To the extent that we have reasons to avoid these “bad B -properties”, these arguments provide reasons not to have an incoherent credence function b — and perhaps even reasons to have a coherent one. But, note that these two traditional arguments for probabilism involve what might be called “pragmatic” reasons (not) to be (in)coherent. In the case of the Dutch Book argument, the “bad” property is pragmatically bad (to the extent that one values money). But, it is not clear (...)
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  20.  24
    Plato's Cosmology. [REVIEW]R. S. & Francis Macdonald Cornford - 1937 - Journal of Philosophy 34 (26):717.
  21. Richard Joyce's New Objections to the Divine Command Theory.Scott Hill - 2010 - Journal of Religious Ethics 38 (1):189-196.
    In a 2002 paper for this journal, Richard Joyce presents three new arguments against the Divine Command Theory. In this comment, I attempt to show that each of these arguments is either unpersuasive or uninteresting. Two of Joyce’s arguments are unpersuasive because they rely on an implausible principle or an implausible claim about what counts as a platitude governing use of the term “wrong.” Joyce’s other argument is uninteresting because it is persuasive only if Joyce’s formulation (...)
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  22. Aristotle's Physics. [REVIEW]R. S. - 1936 - Journal of Philosophy 33 (9):246-247.
  23.  53
    Aristotle's Criticism of Presocratic Philosophy. [REVIEW]R. S. & Harold Cherniss - 1935 - Journal of Philosophy 32 (22):610.
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  24.  2
    Platform and Habit of Inquiry.R. Chow - 2015 - Constructivist Foundations 11 (1):31-32.
    Open peer commentary on the article “Developing a Dialogical Platform for Disseminating Research through Design” by Abigail C. Durrant, John Vines, Jayne Wallace & Joyce Yee. Upshot: My comments should contribute to making the next RTD conference even more “successful.” If we are to advance design research, changing the format of conferencing is secondary to changing the culture of inquiry, although they surely intertwine.
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  25.  59
    S-R Compatibility: Correspondence Among Paired Elements Within Stimulus and Response Codes.Paul M. Fitts & Richard L. Deininger - 1954 - Journal of Experimental Psychology 48 (6):483.
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  26.  67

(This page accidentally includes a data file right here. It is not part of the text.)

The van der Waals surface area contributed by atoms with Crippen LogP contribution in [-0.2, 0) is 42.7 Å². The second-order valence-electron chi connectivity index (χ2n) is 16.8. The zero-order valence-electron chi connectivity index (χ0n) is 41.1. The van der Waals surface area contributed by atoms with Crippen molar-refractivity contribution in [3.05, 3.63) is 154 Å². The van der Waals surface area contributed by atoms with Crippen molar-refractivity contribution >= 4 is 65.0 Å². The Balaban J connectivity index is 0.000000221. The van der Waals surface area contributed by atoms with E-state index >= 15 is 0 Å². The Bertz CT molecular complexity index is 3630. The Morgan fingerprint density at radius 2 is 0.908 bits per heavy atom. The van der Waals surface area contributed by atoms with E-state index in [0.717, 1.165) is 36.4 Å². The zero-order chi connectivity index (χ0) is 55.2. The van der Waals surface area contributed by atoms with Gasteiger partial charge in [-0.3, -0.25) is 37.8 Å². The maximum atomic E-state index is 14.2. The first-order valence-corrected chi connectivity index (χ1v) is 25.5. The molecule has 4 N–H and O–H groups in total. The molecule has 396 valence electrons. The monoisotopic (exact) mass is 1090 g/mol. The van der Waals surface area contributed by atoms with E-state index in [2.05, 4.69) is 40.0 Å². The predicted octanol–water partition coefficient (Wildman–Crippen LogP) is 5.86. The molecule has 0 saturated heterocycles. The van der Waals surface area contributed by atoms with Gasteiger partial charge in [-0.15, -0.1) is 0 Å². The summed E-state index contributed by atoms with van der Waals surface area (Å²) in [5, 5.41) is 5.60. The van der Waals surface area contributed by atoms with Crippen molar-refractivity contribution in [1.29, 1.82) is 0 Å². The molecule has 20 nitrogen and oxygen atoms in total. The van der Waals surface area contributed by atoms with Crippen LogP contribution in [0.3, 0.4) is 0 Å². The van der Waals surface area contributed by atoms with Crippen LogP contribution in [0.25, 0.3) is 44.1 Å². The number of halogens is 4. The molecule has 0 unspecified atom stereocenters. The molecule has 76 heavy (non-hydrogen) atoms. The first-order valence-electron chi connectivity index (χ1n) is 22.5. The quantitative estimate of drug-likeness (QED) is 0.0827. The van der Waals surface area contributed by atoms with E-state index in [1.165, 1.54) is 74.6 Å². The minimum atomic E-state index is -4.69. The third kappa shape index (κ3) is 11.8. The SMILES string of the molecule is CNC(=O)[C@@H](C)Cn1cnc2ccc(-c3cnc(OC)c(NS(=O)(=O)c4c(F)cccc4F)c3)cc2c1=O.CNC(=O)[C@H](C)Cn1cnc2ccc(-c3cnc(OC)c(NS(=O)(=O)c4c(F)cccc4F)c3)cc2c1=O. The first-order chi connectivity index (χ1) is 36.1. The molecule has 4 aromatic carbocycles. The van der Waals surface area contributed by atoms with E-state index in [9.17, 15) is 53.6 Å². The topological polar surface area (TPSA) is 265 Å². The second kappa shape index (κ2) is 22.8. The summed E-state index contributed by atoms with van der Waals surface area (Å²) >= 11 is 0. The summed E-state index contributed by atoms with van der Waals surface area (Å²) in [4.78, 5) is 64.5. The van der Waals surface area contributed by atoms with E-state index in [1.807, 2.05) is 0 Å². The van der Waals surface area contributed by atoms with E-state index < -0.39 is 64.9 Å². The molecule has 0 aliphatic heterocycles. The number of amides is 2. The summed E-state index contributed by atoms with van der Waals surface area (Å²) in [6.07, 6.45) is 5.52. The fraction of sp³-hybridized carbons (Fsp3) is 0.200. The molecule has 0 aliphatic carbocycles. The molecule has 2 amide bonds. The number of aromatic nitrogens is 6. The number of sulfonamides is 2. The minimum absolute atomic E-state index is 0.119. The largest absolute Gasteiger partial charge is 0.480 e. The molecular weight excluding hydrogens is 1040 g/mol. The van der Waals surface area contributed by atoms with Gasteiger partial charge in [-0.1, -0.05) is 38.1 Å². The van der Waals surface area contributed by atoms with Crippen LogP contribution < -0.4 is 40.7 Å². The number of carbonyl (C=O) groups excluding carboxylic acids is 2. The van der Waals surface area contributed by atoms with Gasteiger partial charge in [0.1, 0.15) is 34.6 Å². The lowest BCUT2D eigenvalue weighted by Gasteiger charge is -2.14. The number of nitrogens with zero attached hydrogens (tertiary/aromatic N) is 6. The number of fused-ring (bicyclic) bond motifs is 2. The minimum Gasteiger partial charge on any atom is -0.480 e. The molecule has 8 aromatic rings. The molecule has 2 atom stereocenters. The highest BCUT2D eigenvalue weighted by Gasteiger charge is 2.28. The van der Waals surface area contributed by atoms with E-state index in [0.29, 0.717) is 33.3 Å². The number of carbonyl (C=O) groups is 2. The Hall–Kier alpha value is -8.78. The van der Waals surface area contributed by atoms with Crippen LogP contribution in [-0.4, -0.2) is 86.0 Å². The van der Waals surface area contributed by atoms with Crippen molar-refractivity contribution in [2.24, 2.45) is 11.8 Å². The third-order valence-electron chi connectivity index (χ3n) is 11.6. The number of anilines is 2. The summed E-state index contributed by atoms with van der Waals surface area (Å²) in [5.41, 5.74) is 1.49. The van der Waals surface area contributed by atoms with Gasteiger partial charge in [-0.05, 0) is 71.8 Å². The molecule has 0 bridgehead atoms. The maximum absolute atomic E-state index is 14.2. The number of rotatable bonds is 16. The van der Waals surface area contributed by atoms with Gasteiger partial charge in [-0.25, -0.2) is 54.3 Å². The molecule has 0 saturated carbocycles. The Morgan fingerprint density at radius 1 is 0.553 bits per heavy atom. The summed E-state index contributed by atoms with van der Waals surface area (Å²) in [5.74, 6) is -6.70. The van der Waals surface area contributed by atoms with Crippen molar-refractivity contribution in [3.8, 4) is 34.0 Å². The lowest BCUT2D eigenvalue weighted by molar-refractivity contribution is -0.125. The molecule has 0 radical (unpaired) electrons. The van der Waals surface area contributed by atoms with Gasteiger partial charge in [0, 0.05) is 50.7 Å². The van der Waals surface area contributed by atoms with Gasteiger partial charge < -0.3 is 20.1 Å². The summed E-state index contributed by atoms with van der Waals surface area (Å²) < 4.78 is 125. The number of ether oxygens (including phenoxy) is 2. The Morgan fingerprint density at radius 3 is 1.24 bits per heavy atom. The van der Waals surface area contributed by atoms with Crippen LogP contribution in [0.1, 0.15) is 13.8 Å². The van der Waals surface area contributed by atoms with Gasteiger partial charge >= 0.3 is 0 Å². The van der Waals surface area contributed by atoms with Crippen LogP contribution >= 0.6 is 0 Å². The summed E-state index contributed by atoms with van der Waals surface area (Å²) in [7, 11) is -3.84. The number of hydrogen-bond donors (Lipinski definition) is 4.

S-R Compatibility: Spatial Characteristics of Stimulus and Response Codes.Paul M. Fitts & Charles M. Seeger - 1953 - Journal of Experimental Psychology 46 (3):199.
  27.  12
    An ‘Evidentialist’ Worry About Joyce's Argument for Probabilism.Branden Fitelson Kenny Easwaran - 2012 - Dialectica 66 (3):425-433.
    Joyce () argues that for any credence function that doesn't satisfy the probability axioms, there is another function that dominates it in terms of accuracy. But if some potential credence functions are ruled out as violations of the Principal Principle, then some non‐probabilistic credence functions fail to be dominated. We argue that to fix Joyce's argument, one must show that all epistemic values for credence functions derive from accuracy.
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  28. Accuracy, Language Dependence, and Joyce’s Argument for Probabilism.Branden Fitelson - 2012 - Philosophy of Science 79 (1):167-174.
  29. Kuhn's Structure of Scientific Revolutions in the Psychological Journal Literature, 1969-1983: A Descriptive Study.S. R. Coleman & Rebecca Salamon - 1988 - Journal of Mind and Behavior 9 (4):415-446.
     
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  30. Accommodating the Other's Conscience.Joyce S. Shin - 2008 - Journal of the Society of Christian Ethics 28 (1):3-23.
    Religious tolerance is a sociopolitical necessity. Social and political pressures alone cannot be expected to nurture a genuine attitude of religious tolerance; in the West, secular and religious documents rely on the concept of conscience for this nurture. In this essay I ask what claims people make on each other as they attempt to live in accordance with what they believe to be true and good. To answer this question, I examine the Pauline concept of conscience and argue that Paul (...)
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  31.  49
    “So Wat Do U Want to Wrk on 2day?”: The Ethical Implications of Online Counseling.Christina M. Rummell & Nicholas R. Joyce - 2010 - Ethics and Behavior 20 (6):482-496.
    Internet counseling is an area of rapid expansion in the field of applied psychology. Internet counseling or psychotherapy involves a variety of activities such as psychoeducation, individual therapy, and automated self-help interventions delivered via the Internet. Although other professional societies such as the National Association of Social Workers, the American Counseling Association, and the National Board of Certified Counselors have tackled the issues of Internet counseling ethics head on, the American Psychological Association has been conspicuously absent from this debate. Yet (...)